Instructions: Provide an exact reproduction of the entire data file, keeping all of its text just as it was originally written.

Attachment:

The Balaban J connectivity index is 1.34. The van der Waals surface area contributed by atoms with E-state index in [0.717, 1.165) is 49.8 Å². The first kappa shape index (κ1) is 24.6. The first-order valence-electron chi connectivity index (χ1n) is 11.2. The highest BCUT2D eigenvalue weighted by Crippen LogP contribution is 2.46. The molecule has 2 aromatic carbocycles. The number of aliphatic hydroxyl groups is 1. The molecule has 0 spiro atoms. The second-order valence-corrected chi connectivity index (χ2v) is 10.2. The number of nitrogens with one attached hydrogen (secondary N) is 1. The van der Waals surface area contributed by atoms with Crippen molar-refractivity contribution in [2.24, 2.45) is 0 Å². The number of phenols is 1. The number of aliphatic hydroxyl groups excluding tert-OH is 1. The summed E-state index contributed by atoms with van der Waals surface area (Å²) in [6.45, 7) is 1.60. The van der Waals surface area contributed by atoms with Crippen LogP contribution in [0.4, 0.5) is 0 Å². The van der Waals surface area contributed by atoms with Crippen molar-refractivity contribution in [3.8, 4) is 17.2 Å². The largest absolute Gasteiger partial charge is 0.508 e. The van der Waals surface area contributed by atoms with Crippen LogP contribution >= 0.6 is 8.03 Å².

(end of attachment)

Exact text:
The Balaban J connectivity index is 1.34. The van der Waals surface area contributed by atoms with E-state index in [0.717, 1.165) is 49.8 Å². The first kappa shape index (κ1) is 24.6. The first-order valence-electron chi connectivity index (χ1n) is 11.2. The highest BCUT2D eigenvalue weighted by Crippen LogP contribution is 2.46. The molecule has 2 aromatic carbocycles. The number of aliphatic hydroxyl groups is 1. The molecule has 0 spiro atoms. The second-order valence-corrected chi connectivity index (χ2v) is 10.2. The number of nitrogens with one attached hydrogen (secondary N) is 1. The van der Waals surface area contributed by atoms with Crippen molar-refractivity contribution in [2.24, 2.45) is 0 Å². The number of phenols is 1. The number of aliphatic hydroxyl groups excluding tert-OH is 1. The summed E-state index contributed by atoms with van der Waals surface area (Å²) in [6.45, 7) is 1.60. The van der Waals surface area contributed by atoms with Crippen LogP contribution in [0.4, 0.5) is 0 Å². The van der Waals surface area contributed by atoms with Crippen molar-refractivity contribution in [3.8, 4) is 17.2 Å². The largest absolute Gasteiger partial charge is 0.508 e. The van der Waals surface area contributed by atoms with Crippen LogP contribution >= 0.6 is 8.03 Å².